We can see from the literature discussed above that there exists a significant overlap in terms of the use of these approaches in the process of policymaking. However, when we begin to examine the relative strengths and weaknesses of the approaches we can see that within either incrementalism or the rational approach to policymaking that there is a wide variation in terms of how these approaches can be used. Hayes, (2017) states that nonincremental policy changes occur during a period of crises or during mass public arousal and that a departure from incrementalism to a more rational approach to policymaking would typically occur after a number of years of experience with policy implementation and that rational approaches can occur in a punctuated equilibrium. We can see that incremental approaches typically occur over a longer period of time and that the main point of departure would typically occur in bursts of public pressure or engagement on a particular issue, for example, the issue of healthcare in the U.K with a gradual and incrementalist approach being pursued until an institution such as the NHS is established, which would be a radical departure from the norm only to lead to a punctuated equilibrium where incrementalist changes then re-occur on a more radical approach such as the establishment of such an institution as the National Health Service.
We can see that a radical departure from the norm, only to be followed by a more incrementalist approach can be observed in (Cairney, 2012) where he states “if a previous policy commanded widespread respect then policymakers will (and should) recognise the costs (analytical & political) of a significant departure from it.” This fits in line with the inverse of this argument where external pressures such as technological change, or if there is a sea change in attitudes on a particular issue that there contains fertile ground in which a radical departure from incrementalist policy making can occur. However (Lindblom, 1964) approaches this with the defence that incrementalism is not necessarily about continuity and stability but moreover is the most logically coherent process to make changes within a social structure is through a series of stages.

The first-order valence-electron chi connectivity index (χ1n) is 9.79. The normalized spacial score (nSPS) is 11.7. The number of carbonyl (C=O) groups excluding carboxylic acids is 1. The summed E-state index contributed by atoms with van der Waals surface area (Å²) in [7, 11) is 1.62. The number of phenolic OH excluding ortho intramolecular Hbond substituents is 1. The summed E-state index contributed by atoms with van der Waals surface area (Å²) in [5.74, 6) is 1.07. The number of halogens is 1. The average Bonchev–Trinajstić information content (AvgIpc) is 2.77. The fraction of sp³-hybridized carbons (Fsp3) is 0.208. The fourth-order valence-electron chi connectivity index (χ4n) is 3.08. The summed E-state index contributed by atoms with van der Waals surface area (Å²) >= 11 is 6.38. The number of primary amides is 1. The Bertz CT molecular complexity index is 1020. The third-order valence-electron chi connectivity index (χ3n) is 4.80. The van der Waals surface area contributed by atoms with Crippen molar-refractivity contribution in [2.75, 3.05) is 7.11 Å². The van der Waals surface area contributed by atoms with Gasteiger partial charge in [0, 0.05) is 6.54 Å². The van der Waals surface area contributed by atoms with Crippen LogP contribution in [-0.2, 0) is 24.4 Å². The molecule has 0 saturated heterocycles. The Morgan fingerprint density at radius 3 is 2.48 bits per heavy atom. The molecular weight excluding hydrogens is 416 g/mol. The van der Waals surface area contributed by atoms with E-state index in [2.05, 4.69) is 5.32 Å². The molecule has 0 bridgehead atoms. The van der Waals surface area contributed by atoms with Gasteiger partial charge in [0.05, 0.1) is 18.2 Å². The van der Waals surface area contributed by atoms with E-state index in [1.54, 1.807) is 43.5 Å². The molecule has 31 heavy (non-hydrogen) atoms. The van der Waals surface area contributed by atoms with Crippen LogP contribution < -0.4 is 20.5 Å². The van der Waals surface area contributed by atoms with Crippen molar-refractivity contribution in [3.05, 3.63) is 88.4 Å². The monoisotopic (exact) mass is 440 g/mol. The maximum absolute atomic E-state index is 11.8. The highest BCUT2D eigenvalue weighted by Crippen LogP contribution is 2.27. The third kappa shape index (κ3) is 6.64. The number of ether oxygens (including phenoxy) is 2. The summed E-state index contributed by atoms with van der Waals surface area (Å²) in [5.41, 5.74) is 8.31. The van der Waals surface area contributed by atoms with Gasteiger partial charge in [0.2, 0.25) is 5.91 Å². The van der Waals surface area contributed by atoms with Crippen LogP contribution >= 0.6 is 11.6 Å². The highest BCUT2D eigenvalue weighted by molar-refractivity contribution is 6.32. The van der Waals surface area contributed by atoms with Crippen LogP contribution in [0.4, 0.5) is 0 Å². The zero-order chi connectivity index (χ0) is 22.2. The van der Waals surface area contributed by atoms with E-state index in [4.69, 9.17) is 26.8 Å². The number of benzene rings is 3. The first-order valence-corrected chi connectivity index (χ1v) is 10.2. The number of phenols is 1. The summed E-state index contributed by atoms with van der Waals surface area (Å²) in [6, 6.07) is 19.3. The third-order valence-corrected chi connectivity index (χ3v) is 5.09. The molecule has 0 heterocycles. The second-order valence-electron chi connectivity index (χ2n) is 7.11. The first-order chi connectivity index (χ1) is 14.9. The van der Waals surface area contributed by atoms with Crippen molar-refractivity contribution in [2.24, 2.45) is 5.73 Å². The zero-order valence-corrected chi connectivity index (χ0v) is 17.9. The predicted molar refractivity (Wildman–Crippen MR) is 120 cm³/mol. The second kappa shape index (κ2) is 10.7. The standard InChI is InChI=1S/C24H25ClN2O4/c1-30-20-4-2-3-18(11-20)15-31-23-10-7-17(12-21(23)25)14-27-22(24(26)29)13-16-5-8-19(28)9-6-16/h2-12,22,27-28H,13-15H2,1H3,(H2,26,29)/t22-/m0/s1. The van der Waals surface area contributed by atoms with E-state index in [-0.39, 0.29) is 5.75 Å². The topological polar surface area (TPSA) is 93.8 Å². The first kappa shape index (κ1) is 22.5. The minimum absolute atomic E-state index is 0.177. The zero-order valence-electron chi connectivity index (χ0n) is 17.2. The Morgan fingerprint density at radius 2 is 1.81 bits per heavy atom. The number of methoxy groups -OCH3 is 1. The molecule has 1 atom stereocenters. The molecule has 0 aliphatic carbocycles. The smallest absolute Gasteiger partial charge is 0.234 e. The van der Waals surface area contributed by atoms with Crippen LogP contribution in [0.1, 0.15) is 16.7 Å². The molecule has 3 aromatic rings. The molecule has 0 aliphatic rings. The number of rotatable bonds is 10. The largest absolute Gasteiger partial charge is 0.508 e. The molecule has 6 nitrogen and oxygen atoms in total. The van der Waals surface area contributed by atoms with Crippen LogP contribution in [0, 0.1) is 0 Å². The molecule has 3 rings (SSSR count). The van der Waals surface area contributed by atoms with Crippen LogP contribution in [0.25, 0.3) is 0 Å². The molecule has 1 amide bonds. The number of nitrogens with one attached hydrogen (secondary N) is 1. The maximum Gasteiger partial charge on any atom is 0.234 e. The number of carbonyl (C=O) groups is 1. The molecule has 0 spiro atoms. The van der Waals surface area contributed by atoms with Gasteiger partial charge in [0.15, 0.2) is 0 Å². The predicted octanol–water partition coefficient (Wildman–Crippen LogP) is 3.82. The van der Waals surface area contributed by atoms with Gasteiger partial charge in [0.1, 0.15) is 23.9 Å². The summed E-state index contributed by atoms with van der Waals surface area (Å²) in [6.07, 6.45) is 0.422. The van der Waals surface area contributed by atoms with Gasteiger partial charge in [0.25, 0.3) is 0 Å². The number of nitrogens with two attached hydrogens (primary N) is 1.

However, when comparing the policy-making approaches it is important to note the significant overlap between both approaches. Most notably (Lindblom, 1979) assertion that opting for an approach other than comprehensive rationality does not instead mean that one has to reject the approach that favors better decision making in favor of a more gradual process but instead an approach that can incorporate both the thoroughness of the comprehensive rationality approach to policymaking with the more tried and tested approach of the incrementalist approach which allows for checks on the progress of policy initiatives to reach a particular desired policy outcome. This can become an approach that allows policy to reach its more desired outcome that blends the strengths of both approaches. This however faces the challenge of where the power to make policy should be concentrated or if it should be concentrated at all?